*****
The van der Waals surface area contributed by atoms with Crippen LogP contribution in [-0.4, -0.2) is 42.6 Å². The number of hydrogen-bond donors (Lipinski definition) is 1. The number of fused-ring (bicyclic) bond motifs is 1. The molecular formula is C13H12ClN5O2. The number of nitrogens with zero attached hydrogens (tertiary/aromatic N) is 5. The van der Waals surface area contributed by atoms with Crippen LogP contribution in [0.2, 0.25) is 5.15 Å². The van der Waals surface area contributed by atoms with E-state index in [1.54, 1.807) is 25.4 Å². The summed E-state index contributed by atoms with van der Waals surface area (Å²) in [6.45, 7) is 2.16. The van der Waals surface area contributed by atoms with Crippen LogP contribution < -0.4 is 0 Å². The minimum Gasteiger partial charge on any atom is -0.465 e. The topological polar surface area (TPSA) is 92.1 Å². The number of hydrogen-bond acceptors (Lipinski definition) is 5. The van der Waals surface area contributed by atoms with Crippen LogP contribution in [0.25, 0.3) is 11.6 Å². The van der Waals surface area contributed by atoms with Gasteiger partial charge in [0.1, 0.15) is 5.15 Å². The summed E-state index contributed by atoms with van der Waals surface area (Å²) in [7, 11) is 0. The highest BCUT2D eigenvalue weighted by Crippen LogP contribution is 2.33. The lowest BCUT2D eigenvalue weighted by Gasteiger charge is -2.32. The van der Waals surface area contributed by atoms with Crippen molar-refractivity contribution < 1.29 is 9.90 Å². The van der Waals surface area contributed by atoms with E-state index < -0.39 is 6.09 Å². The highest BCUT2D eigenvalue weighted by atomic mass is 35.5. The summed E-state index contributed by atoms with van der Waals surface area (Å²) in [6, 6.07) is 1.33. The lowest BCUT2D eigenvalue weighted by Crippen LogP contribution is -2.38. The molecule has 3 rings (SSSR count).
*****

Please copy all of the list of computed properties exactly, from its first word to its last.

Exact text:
The van der Waals surface area contributed by atoms with Crippen LogP contribution in [-0.4, -0.2) is 42.6 Å². The number of hydrogen-bond donors (Lipinski definition) is 1. The number of fused-ring (bicyclic) bond motifs is 1. The molecular formula is C13H12ClN5O2. The number of nitrogens with zero attached hydrogens (tertiary/aromatic N) is 5. The van der Waals surface area contributed by atoms with Crippen LogP contribution in [0.2, 0.25) is 5.15 Å². The van der Waals surface area contributed by atoms with E-state index in [1.54, 1.807) is 25.4 Å². The summed E-state index contributed by atoms with van der Waals surface area (Å²) in [6.45, 7) is 2.16. The van der Waals surface area contributed by atoms with Crippen LogP contribution < -0.4 is 0 Å². The minimum Gasteiger partial charge on any atom is -0.465 e. The topological polar surface area (TPSA) is 92.1 Å². The number of hydrogen-bond acceptors (Lipinski definition) is 5. The van der Waals surface area contributed by atoms with Crippen LogP contribution in [0.25, 0.3) is 11.6 Å². The van der Waals surface area contributed by atoms with Gasteiger partial charge in [0.1, 0.15) is 5.15 Å². The summed E-state index contributed by atoms with van der Waals surface area (Å²) in [7, 11) is 0. The highest BCUT2D eigenvalue weighted by Crippen LogP contribution is 2.33. The lowest BCUT2D eigenvalue weighted by Gasteiger charge is -2.32. The van der Waals surface area contributed by atoms with Crippen molar-refractivity contribution < 1.29 is 9.90 Å². The van der Waals surface area contributed by atoms with E-state index < -0.39 is 6.09 Å². The highest BCUT2D eigenvalue weighted by atomic mass is 35.5. The summed E-state index contributed by atoms with van der Waals surface area (Å²) in [6, 6.07) is 1.33. The lowest BCUT2D eigenvalue weighted by Crippen LogP contribution is -2.38. The molecule has 3 rings (SSSR count).